“Those who embrace the future are generally happier than those who embrace the past.” (Unknown)
“Continually reminiscing about the past means missing out on the future.” (Greek Proverb)
Let me say from the beginning that it is imperative to look back and thank God for what he has done in and through my life and ministry. “Bless the Lord, O my soul, and forget not all his benefits.” (Psalm 103:29)
Recently hiking up a mountain, I was encouraged after looking back from time to time, to see where I had come from. However, to reach the summit, I exerted all my efforts and energy, moving step by step forward, keeping my eyes focused on what lay ahead. If I would have only kept looking back, I would have never made it to the top.
As humans, we often have the tendency to over focus on what “was” in the past, both that which was positive, as well as that which was not so positive.
Psychotherapist and counselors spend much of their time helping clients work through past life experiences, that range from deep personal hurt to, often insurmountable traumatic occurrences. Julie Gregory writes, “But the memories that hang heaviest are the easiest to recall. They hold in their creases the ability to change one’s life, organically, forever. Even when you shake them out, they’ve left permanent wrinkles in the fabric of your soul.”
Men and women who are captives of their past, have great difficulty coping with the present, having little hope for the future.
When dealing with difficult situations in ministry as well as in life, there is often a tendency to yearn and long for the better days of the past. Many of the challenging situations we face today as leaders are directly linked to the overwhelming changes occurring in our culture These changes directly affect the lives of men and women we desire to serve.
Over 50 years ago Bob Dylan wrote and recorded the song “The times they are a-changin…” This song was as an expression of the major social and cultural changes occurring throughout the western world in the 1960s. Those changes then, even now effect many of the cultural and social issues we are dealing with today. In Bob’s own words,
“If your time is worth savin’ Then you better start swimmin’ or you’ll sink like a stone. For the times they are a-changin’.”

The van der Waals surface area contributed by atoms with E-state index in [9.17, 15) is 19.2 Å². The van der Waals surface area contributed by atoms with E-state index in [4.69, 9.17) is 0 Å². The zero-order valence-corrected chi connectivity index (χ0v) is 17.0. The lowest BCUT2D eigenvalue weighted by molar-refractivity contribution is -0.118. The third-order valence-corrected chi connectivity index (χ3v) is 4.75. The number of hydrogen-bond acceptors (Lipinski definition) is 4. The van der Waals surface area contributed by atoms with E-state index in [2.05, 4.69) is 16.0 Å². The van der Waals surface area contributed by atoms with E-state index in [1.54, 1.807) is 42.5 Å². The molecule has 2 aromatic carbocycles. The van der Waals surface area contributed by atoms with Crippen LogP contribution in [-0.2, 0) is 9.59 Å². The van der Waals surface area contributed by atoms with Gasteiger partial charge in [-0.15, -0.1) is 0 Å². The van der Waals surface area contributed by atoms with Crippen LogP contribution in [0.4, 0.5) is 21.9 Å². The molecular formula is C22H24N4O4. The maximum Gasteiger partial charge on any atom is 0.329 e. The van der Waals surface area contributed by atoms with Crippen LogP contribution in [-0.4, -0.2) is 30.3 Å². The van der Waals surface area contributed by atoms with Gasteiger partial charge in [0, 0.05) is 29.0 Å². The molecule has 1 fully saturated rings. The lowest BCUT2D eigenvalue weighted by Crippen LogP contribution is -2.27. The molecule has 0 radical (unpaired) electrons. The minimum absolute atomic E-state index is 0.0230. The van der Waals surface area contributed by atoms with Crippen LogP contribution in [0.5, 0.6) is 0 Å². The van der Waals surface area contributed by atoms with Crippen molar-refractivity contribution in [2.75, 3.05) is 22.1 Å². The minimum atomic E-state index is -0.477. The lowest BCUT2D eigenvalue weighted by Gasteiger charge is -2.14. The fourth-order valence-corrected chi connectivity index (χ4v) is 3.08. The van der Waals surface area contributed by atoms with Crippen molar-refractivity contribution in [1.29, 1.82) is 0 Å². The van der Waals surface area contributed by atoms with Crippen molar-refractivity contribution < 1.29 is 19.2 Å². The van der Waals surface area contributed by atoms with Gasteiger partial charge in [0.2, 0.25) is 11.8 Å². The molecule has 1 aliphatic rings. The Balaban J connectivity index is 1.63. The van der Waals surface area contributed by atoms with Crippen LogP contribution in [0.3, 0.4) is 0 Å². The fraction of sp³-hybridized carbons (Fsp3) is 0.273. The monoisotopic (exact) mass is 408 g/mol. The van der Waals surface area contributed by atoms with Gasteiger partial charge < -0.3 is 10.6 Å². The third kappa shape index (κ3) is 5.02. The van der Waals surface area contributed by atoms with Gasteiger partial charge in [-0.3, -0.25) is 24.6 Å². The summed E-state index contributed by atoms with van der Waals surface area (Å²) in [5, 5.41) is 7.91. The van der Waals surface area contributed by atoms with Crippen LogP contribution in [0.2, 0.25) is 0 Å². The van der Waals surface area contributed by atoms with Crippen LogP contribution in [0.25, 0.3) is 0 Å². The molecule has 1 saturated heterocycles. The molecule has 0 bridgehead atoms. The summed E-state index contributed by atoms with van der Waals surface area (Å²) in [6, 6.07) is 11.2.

We cannot turn back the clock of change, even though some Christians attempt to do so.
I spoke at a church several years ago and their website still today boldly states; “We are church like you remember it use to be.” The style of music and church service in general reminded me how it was back in the 1980s. Interestingly enough, there was a high percentage of young people and young families in attendance.
One of the major challenges for Christians throughout history is presenting the Gospel when everything is changing around them. The Gospel Message never changes but our methods do. The varying opinions among Christians about methods cause many of our church conflicts. I am sure you have heard about the “worship wars” in many churches during the past decade. Do we really have to go to war over Christian songs and the way we sing them?
I remember vividly the Jesus People Movement in the 1970s that swept North America and Europe. This was an era in time when it seemed so easy to speak or “rap” about the claims of Christ to a restless generation who was seeking the deeper meaning of life. A genuine spiritual awakening occurred then among young people to an extent, that we have not probably seen since. Still, there is no need today to be over sentimental about the Jesus People Movement. You and I desperately need the Lord to give us wisdom and understanding in reaching the lost in our culture today who have never experienced the resurrection life of Jesus in their lives.
The Greek philosopher Heraklit, who lived 400 years before Christ observed; “The only thing that is constant is change.”
The Evangelical church today generally no longer sings out of hymnals, but look instead to lyrics on the wall or screen. Large wooden pulpits with matching royalty like cushioned platform chairs have been disposed of along with men’s ties. (By the way, are you old enough to remember how every church had a piano on one side of the platform and a Hammond organ on the other side?) Obviously, these are not the main issue confronting the church today, yet it is surprising to see, how many in my generation long for outward expressions of the ‘good old’ days.
One of my German pastor colleagues recently posted Ecclesiastes 7:10 on Facebook: “Do not say, “Why were the old days better than these?” For it is not wise to ask such questions.” One pastor quickly replied: “The question is superfluous in itself because the past was not always better than the present. At times, we are just very forgetful.”
Okay, I have rambled on enough. I want to encourage you to be open for change and always remember methods have little to do with the true message of the Gospel. The Apostle Paul’s assertion to the Philippians can be applied to many of the cultural tensions the local church is facing today. “But what does it matter? Here is the important thing. Whether for reasons that are right or wrong, Christ is being preached about. That makes me very glad. And I will continue to be glad.”
Always thank the Lord for the past but spend more time envisioning what God can do through your church today and into the future. I appreciate what Bill Gates once stated, “I spend most of my time thinking about the future since that is where I will spend the rest of my life.”
Let the words of the Apostle Paul speak into our lives today. “Brothers and sisters, I do not consider myself yet to have taken hold of it. But one thing I do, forgetting what is behind and straining toward what is ahead…” (Philippians 3:13 NIV)